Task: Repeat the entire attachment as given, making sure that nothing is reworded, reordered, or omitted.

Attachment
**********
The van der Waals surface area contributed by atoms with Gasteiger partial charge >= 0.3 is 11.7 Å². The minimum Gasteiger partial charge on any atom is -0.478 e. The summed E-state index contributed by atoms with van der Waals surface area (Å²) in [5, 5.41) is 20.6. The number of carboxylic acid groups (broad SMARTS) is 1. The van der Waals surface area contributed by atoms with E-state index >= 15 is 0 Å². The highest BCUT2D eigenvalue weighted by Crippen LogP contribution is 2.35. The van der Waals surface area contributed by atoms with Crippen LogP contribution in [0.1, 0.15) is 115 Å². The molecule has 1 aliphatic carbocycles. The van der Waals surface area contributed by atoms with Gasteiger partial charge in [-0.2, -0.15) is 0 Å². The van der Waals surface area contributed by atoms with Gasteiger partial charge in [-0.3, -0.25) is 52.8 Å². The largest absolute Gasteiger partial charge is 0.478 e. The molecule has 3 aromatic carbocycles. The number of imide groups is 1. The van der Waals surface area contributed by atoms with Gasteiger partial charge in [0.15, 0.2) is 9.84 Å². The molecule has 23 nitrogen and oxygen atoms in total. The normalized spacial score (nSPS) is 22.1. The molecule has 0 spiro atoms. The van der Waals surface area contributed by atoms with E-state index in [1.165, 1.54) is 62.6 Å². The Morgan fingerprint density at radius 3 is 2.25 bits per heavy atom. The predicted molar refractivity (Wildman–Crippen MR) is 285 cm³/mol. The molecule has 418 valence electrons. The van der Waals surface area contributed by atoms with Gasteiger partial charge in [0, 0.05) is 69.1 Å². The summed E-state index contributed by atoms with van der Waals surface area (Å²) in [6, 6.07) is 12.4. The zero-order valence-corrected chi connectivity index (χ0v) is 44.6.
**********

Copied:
The van der Waals surface area contributed by atoms with Gasteiger partial charge >= 0.3 is 11.7 Å². The minimum Gasteiger partial charge on any atom is -0.478 e. The summed E-state index contributed by atoms with van der Waals surface area (Å²) in [5, 5.41) is 20.6. The number of carboxylic acid groups (broad SMARTS) is 1. The van der Waals surface area contributed by atoms with E-state index >= 15 is 0 Å². The highest BCUT2D eigenvalue weighted by Crippen LogP contribution is 2.35. The van der Waals surface area contributed by atoms with Crippen LogP contribution in [0.1, 0.15) is 115 Å². The molecule has 1 aliphatic carbocycles. The van der Waals surface area contributed by atoms with Gasteiger partial charge in [-0.2, -0.15) is 0 Å². The van der Waals surface area contributed by atoms with Gasteiger partial charge in [-0.3, -0.25) is 52.8 Å². The largest absolute Gasteiger partial charge is 0.478 e. The molecule has 3 aromatic carbocycles. The number of imide groups is 1. The van der Waals surface area contributed by atoms with Gasteiger partial charge in [0.15, 0.2) is 9.84 Å². The molecule has 23 nitrogen and oxygen atoms in total. The normalized spacial score (nSPS) is 22.1. The molecule has 0 spiro atoms. The van der Waals surface area contributed by atoms with E-state index in [1.165, 1.54) is 62.6 Å². The Morgan fingerprint density at radius 3 is 2.25 bits per heavy atom. The predicted molar refractivity (Wildman–Crippen MR) is 285 cm³/mol. The molecule has 418 valence electrons. The van der Waals surface area contributed by atoms with Gasteiger partial charge in [0, 0.05) is 69.1 Å². The summed E-state index contributed by atoms with van der Waals surface area (Å²) in [6, 6.07) is 12.4. The zero-order valence-corrected chi connectivity index (χ0v) is 44.6.